Recently, the United States Department of Health and Human Services (HHS) released the Notice of Benefit and Payment Parameters for 2022 final rule, part two (scheduled to be published on May 5, 2021). This final rule finalizes some of the standards included in the proposed rule for states, exchanges, non-federal governmental plans, issuers in the individual and small-group markets, and web brokers.
Lowering Out-of-Pocket Costs
Due to an “overwhelming” number of comments received, HHS did not finalize the proposed Premium Adjustment Percentage Index (PAPI), maximum annual limitation on cost sharing, or the required contribution percentage, as calculated using the National Health Expenditure Accounts (NHEA) projections and estimates of private health insurance premiums. Instead, HHS is finalizing calculation of the PAPI and cost-sharing parameters using the NHEA projections of average per-enrollee employer-sponsored insurance (ESI) premium. This is the same measure used for benefit years 2015 to 2019.
Therefore, the final premium adjustment percentage index for 2022 is 1.3760126457, the final required contribution percentage for 2022 is 8.09%, and the final maximum annual limitation on cost sharing for 2022 is $8,700 for self-only coverage and $17,400 for other-than-self-only coverage. This finalizes a maximum annual limitation on cost sharing that is $400 below what the Centers for Medicare and Medicaid Services (CMS) proposed in November 2020.
Also in the final rule, HHS opted to not finalize many of the proposed updates to the RA model specifications, including not finalizing changes to the RA models to include a two-stage specification in the adult and child models, to replace the existing severity illness indicators in the adult models with new severity and transplant indicators with hierarchical condition category (HCC) counts factors in the adult and child models, nor to modify the enrollment duration factors in the adult models. Instead, HHS will release a technical paper (at a date to be determined) with more data and analysis on the impact of the proposed changes.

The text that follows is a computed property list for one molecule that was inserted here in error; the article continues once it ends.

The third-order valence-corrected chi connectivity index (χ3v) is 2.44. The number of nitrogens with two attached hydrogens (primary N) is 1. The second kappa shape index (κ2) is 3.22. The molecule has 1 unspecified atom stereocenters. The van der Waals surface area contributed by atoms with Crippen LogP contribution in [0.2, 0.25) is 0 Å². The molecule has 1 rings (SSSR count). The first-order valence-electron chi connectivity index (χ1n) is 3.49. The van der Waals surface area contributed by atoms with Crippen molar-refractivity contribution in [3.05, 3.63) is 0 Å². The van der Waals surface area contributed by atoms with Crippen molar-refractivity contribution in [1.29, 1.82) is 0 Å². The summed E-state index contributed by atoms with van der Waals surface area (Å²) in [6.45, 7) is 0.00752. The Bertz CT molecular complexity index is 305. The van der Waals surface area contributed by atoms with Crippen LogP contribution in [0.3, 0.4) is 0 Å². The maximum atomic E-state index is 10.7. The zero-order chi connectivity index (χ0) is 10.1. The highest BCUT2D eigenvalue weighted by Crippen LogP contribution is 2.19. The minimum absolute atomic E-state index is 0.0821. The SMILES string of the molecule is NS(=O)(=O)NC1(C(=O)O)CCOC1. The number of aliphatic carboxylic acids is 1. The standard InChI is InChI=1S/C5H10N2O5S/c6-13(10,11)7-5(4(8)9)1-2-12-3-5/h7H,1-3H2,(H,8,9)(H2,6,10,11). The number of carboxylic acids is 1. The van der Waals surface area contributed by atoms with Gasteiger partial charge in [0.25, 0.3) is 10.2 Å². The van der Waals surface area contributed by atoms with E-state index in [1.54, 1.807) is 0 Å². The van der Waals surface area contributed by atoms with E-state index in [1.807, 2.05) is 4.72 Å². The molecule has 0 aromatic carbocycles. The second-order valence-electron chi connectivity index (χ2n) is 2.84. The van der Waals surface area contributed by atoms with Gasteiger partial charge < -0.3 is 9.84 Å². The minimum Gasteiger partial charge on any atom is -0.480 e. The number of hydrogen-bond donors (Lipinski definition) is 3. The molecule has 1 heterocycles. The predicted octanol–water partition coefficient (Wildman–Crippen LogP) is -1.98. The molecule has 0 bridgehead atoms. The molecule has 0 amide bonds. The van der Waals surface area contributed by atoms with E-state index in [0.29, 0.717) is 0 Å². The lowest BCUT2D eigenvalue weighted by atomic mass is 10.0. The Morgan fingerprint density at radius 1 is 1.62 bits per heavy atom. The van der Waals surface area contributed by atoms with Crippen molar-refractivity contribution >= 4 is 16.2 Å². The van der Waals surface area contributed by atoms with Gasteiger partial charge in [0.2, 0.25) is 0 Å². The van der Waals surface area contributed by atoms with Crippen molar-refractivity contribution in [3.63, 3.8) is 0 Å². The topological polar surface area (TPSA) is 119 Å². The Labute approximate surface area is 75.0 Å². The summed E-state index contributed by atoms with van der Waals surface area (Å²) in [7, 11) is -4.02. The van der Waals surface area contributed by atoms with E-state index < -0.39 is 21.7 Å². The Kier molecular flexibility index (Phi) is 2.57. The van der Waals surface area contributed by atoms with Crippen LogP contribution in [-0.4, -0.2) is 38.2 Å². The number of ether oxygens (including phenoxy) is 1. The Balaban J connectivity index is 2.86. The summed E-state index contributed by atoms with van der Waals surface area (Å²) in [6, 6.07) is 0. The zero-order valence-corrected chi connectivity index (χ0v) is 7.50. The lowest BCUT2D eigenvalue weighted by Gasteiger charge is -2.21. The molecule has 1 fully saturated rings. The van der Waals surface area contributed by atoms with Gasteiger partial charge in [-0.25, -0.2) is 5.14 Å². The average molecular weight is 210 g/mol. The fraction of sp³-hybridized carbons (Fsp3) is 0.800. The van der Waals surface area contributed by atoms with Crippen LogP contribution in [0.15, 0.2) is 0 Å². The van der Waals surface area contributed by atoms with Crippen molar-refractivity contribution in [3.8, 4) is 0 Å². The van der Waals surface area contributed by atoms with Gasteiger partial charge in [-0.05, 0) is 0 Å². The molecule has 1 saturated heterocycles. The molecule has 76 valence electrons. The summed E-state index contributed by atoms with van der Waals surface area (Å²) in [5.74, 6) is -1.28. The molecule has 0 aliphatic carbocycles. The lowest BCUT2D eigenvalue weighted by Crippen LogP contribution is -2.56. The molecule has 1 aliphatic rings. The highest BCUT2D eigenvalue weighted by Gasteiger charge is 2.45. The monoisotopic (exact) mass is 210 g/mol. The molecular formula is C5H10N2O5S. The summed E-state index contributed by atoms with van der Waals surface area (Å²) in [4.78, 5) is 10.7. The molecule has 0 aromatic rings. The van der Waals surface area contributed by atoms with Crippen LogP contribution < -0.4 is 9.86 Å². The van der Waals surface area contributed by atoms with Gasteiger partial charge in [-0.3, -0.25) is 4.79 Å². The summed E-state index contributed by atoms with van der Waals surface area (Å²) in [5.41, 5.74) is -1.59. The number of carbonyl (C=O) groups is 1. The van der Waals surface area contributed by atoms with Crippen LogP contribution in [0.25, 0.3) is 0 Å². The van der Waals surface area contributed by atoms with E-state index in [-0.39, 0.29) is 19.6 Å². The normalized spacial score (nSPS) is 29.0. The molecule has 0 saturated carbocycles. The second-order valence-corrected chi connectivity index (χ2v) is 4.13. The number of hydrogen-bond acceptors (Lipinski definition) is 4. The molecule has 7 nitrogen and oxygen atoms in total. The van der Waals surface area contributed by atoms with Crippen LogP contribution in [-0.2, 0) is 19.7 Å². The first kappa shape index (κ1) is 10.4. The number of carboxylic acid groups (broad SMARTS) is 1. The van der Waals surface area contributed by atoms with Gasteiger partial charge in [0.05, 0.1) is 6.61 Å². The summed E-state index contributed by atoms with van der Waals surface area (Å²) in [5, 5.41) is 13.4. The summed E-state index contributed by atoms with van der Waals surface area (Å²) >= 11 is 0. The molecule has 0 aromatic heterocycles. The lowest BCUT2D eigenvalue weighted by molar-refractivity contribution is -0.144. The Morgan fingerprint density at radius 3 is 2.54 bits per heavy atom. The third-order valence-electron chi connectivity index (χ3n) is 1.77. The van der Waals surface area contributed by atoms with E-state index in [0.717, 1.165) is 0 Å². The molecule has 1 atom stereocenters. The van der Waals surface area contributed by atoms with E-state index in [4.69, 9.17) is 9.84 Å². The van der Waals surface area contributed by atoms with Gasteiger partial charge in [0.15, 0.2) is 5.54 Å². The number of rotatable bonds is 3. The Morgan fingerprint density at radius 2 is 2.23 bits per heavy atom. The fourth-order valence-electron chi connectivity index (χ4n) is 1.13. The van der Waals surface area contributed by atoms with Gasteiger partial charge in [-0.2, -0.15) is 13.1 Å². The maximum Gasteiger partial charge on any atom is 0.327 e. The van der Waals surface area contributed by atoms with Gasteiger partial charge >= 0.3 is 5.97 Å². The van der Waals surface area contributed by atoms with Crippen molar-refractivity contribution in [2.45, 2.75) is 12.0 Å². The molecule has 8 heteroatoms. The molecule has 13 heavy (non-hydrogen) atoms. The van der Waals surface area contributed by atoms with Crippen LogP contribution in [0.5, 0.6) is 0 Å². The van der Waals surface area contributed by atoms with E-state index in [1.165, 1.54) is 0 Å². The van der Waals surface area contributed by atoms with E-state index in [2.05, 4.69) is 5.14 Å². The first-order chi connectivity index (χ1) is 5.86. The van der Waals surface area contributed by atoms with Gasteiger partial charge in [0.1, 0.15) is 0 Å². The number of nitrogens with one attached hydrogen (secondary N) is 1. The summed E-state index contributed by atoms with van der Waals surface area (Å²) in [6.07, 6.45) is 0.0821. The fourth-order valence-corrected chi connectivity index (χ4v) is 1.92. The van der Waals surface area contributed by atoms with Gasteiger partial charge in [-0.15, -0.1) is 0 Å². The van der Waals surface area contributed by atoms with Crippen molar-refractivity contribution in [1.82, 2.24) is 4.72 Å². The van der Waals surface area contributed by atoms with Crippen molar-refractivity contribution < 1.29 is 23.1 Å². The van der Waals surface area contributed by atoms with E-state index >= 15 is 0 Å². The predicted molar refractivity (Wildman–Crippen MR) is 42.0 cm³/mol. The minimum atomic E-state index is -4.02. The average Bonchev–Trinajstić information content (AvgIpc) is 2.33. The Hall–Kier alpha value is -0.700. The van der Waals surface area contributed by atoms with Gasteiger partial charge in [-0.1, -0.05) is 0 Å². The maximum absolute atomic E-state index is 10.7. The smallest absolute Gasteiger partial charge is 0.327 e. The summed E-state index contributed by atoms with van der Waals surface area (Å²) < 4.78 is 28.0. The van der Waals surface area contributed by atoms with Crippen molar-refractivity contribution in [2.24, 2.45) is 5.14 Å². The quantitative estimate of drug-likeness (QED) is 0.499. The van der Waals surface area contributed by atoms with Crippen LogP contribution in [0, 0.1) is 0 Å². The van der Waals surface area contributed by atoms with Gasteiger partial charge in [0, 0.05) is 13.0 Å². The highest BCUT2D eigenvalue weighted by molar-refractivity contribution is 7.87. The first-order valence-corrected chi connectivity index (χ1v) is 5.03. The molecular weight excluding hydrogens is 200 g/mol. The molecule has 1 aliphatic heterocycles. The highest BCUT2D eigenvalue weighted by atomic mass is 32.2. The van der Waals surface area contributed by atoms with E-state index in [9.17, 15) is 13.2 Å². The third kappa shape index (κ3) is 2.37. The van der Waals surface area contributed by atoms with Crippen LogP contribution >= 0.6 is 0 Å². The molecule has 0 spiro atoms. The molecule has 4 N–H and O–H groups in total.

However, in the final rule, HHS did finalize the continuation of the pricing adjustment for hepatitis C drugs that has been in place since the 2020 benefit year. HHS also finalized RA reporting requirements for issuers of RA-covered plans who choose to provide temporary premium credits, if permitted by HHS during a future public health emergency.
HHS also finalized the policy whereby it will use the three most recent consecutive years of enrollee-level EDGE data that are available in time for incorporating into the coefficients in the proposed rule and to not update the coefficients for additional years of data between the proposed and final rules if an additional year of enrollee-level EDGE data becomes available. This means that for the 2022 model recalibration, enrollee-level EDGE data from the 2016, 2017 and 2018 benefit years will be used, the same data years used for the 2021 model recalibration.
Web Broker Display Requirements
In finalizing the rule, HHS will not create an exception to existing requirements that web broker non-exchange websites to display certain QHP comparative information. HHS noted its belief “that the display of more QHP comparative information on web broker non-exchange websites is in the best interest of consumers to aid them in comparing QHP options without having to potentially navigate to multiple websites.”
Pharmacy Benefit Manager (PBM) Transparency
HHS did finalize a rule to allow for collecting prescription drug data directly from PBMs. The data collected will be used to enhance HHS’s understanding of the true cost of prescription drugs provided in exchange plans, and to shed light on the role that PBMs play in their cost. The data collected will be kept confidential and may only be disclosed for limited purposes outlined in statute.
CMS expects to release additional rulemaking for the 2022 payment notice later this year.